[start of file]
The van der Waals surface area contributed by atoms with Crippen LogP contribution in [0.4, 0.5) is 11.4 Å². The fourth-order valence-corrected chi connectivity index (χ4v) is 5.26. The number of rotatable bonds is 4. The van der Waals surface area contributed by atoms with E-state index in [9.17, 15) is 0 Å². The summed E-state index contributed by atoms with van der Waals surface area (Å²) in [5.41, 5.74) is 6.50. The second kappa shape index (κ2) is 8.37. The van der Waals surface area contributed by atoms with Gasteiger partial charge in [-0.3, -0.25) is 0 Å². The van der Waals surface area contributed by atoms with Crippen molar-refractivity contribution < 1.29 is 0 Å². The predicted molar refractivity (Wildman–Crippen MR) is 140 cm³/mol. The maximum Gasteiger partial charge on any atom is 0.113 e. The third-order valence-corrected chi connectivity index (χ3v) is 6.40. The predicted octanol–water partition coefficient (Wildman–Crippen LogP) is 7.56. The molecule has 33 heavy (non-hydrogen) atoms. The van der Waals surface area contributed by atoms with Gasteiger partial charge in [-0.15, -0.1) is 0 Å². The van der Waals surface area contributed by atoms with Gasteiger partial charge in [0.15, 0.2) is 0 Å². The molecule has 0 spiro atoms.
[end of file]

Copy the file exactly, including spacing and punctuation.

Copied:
The van der Waals surface area contributed by atoms with Crippen LogP contribution in [0.4, 0.5) is 11.4 Å². The fourth-order valence-corrected chi connectivity index (χ4v) is 5.26. The number of rotatable bonds is 4. The van der Waals surface area contributed by atoms with E-state index in [9.17, 15) is 0 Å². The summed E-state index contributed by atoms with van der Waals surface area (Å²) in [5.41, 5.74) is 6.50. The second kappa shape index (κ2) is 8.37. The van der Waals surface area contributed by atoms with Gasteiger partial charge in [-0.3, -0.25) is 0 Å². The van der Waals surface area contributed by atoms with Crippen molar-refractivity contribution < 1.29 is 0 Å². The predicted molar refractivity (Wildman–Crippen MR) is 140 cm³/mol. The maximum Gasteiger partial charge on any atom is 0.113 e. The third-order valence-corrected chi connectivity index (χ3v) is 6.40. The predicted octanol–water partition coefficient (Wildman–Crippen LogP) is 7.56. The molecule has 33 heavy (non-hydrogen) atoms. The van der Waals surface area contributed by atoms with Gasteiger partial charge in [-0.15, -0.1) is 0 Å². The van der Waals surface area contributed by atoms with Gasteiger partial charge in [0.15, 0.2) is 0 Å². The molecule has 0 spiro atoms.